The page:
Georgia basketball coach Mark Fox did a little research during the Bulldogs' flight to Tennessee last Friday afternoon. And it had nothing to do with the Big Orange team his Bulldogs would defeat 24 hours later.

"I looked at it a little on the plane," Fox said when asked if he had begun to pay attention to NCAA tournament projections on various websites.

"They all talk about quality wins and top-50 wins. If you believe that the selection committee still values your entire body of work, then I think we're in good shape. But this [victory over UT] has to help."

Ah, the entire body of work. Some years the selection committee seems to give equal weight to every game on a team's schedule, from November forward. Other years, not so much.

For coach Bruce Pearl's Volunteers, it may become critically important that the committee look as favorably on their opening weeks as their closing run.

UT ran out to a 7-0 start that included eye-popping victories over Villanova in the championship game of the preseason NIT at Madison Square Garden and a SEC-Big East Challenge win over Pittsburgh in the Steel City, though not on the Panthers' home floor.

The Vols' biggest victories since then have come at home against Vanderbilt and on the road at Georgia in a span of four days in early January. But UT also has lost four of its last five games heading into tonight's SEC contest at Vanderbilt. The Vols host Mississippi State on Saturday.

"The teams we get this week are both contenders," Pearl said. "We scheduled up [for nonconference games]. It's helped our recruiting. We hope it helps us with the [NCAA tourney] committee."

Nothing helped the SEC with the tourney committee two years ago, when only three schools-UT, LSU and league tournament champ Mississippi State-made the field and only LSU lasted until the second round before being bounced by eventual national champ North Carolina.

With two weeks to go in this year's regular season, almost every projection has the SEC receiving six bids, as long as UT's swoon doesn't continue.

"Without question we're better," LSU coach Trent Johnson said Monday. "We've probably got six teams (Florida Alabama, Georgia, Kentucky, Vanderbilt and Tennessee) that deserve to be in."

ESPN analyst jay Bilas might question the term "deserve" for at least a third of the eventual 68-team field.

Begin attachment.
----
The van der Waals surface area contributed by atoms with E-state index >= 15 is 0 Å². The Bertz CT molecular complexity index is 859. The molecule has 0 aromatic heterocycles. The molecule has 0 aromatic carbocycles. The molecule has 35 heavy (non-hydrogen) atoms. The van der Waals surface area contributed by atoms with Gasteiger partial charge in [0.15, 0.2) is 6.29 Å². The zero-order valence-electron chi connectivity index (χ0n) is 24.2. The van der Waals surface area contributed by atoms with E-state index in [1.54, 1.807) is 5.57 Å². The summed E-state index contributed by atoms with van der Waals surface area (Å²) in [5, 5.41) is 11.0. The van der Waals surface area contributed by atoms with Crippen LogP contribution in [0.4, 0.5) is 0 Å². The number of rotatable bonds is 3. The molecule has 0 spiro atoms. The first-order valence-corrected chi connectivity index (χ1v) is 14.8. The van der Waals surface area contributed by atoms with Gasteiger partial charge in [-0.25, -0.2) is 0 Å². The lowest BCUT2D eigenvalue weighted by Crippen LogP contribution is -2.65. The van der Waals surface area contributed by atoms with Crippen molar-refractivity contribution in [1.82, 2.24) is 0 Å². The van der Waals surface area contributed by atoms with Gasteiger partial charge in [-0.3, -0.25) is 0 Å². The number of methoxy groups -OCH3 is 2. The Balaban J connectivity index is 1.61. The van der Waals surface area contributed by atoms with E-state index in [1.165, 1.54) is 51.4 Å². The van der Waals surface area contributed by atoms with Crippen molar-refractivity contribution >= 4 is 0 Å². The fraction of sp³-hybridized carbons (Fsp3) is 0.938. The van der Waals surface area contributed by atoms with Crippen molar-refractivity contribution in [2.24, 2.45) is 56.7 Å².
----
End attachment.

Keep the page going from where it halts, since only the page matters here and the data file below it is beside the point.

"The reality is, it may be difficult to find 68 teams that deserve to be there," Bilas said last month. "People talk about UCLA being a good team, and they certainly had a good loss at Kansas (77-76) in December. But a good team doesn't turn around the next game and lose to Montana."

Yet less than three weeks from Selection Sunday, the Bruins-who are 19-8 overall and 10-4 in the Pac-10-appear to be easily in the field.

Then there's the case of St. John's, which has lost to both St. Bonaventure and Fordham but has beaten Duke, Pitt, Notre Dame and UConn by an average of 13 points inside Madison Square Garden.

In a Big East that currently appears to have 10 bids and a possible 11th with Marquette, the Red Storm's nine seniors are in the top quarter of the league for first-year coach Steve Lavin.

But if you want the ultimate example of a watered-down field, consider Memphis. The Conference USA's Tigers have zero wins against any power conference team already projected to be in the tournament, have a lone respectable nonconference win over Gonzaga and have lost their three nonleague games to those who do appear to be in the field-Kansas, Georgetown and Tennessee-by an average of 17 points.

Yet respected ESPN bracketologist Joe Lunardi has the Tigers in the field.

As for the Vols, Pearl's son Steven said he and his teammates aren't reading Lunardi's predictions-or anybody else's.

"I'm sure we are [on the bubble]," he said. "But worrying about it is just a distraction. With the schedule we play, as long as we win a couple of games, we should be OK. We just need a couple of separation games."

Nineteen days from Selection Sunday, the Vols are far from alone in that need.

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